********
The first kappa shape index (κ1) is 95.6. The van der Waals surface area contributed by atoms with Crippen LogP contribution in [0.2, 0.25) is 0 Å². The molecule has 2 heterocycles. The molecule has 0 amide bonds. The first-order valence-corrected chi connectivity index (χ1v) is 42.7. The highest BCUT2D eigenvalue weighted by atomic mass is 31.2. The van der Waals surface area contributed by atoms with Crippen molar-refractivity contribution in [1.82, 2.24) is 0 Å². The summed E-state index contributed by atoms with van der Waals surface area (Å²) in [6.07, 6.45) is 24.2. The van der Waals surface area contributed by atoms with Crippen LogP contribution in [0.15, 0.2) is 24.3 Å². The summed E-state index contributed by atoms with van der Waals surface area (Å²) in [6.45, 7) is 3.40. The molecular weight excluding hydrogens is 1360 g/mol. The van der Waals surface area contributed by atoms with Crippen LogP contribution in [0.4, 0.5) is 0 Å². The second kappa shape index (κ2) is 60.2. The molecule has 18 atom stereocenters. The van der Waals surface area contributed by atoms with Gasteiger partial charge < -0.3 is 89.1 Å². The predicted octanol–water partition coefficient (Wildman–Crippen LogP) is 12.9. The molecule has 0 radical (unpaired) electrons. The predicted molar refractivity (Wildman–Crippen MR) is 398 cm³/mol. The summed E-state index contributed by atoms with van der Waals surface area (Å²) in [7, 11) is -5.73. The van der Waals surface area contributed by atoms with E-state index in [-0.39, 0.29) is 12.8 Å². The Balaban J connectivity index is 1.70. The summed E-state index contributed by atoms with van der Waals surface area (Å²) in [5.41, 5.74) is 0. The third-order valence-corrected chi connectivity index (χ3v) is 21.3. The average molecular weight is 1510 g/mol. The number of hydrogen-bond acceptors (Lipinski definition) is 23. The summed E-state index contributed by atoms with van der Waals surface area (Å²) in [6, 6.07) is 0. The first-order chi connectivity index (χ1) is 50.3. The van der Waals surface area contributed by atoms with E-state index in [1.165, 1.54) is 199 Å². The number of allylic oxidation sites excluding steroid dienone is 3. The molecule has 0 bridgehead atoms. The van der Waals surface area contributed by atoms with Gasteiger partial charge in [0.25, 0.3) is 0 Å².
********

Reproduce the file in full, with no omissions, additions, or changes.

The first kappa shape index (κ1) is 95.6. The van der Waals surface area contributed by atoms with Crippen LogP contribution in [0.2, 0.25) is 0 Å². The molecule has 2 heterocycles. The molecule has 0 amide bonds. The first-order valence-corrected chi connectivity index (χ1v) is 42.7. The highest BCUT2D eigenvalue weighted by atomic mass is 31.2. The van der Waals surface area contributed by atoms with Crippen molar-refractivity contribution in [1.82, 2.24) is 0 Å². The summed E-state index contributed by atoms with van der Waals surface area (Å²) in [6.07, 6.45) is 24.2. The van der Waals surface area contributed by atoms with Crippen LogP contribution in [0.15, 0.2) is 24.3 Å². The summed E-state index contributed by atoms with van der Waals surface area (Å²) in [6.45, 7) is 3.40. The molecular weight excluding hydrogens is 1360 g/mol. The van der Waals surface area contributed by atoms with Crippen LogP contribution in [0.4, 0.5) is 0 Å². The second kappa shape index (κ2) is 60.2. The molecule has 18 atom stereocenters. The van der Waals surface area contributed by atoms with Gasteiger partial charge < -0.3 is 89.1 Å². The predicted octanol–water partition coefficient (Wildman–Crippen LogP) is 12.9. The molecule has 0 radical (unpaired) electrons. The predicted molar refractivity (Wildman–Crippen MR) is 398 cm³/mol. The summed E-state index contributed by atoms with van der Waals surface area (Å²) in [7, 11) is -5.73. The van der Waals surface area contributed by atoms with E-state index in [-0.39, 0.29) is 12.8 Å². The Balaban J connectivity index is 1.70. The summed E-state index contributed by atoms with van der Waals surface area (Å²) in [5.41, 5.74) is 0. The third-order valence-corrected chi connectivity index (χ3v) is 21.3. The average molecular weight is 1510 g/mol. The number of hydrogen-bond acceptors (Lipinski definition) is 23. The summed E-state index contributed by atoms with van der Waals surface area (Å²) in [6, 6.07) is 0. The first-order chi connectivity index (χ1) is 50.3. The van der Waals surface area contributed by atoms with E-state index in [1.165, 1.54) is 199 Å². The number of allylic oxidation sites excluding steroid dienone is 3. The molecule has 0 bridgehead atoms. The van der Waals surface area contributed by atoms with Gasteiger partial charge in [0.25, 0.3) is 0 Å².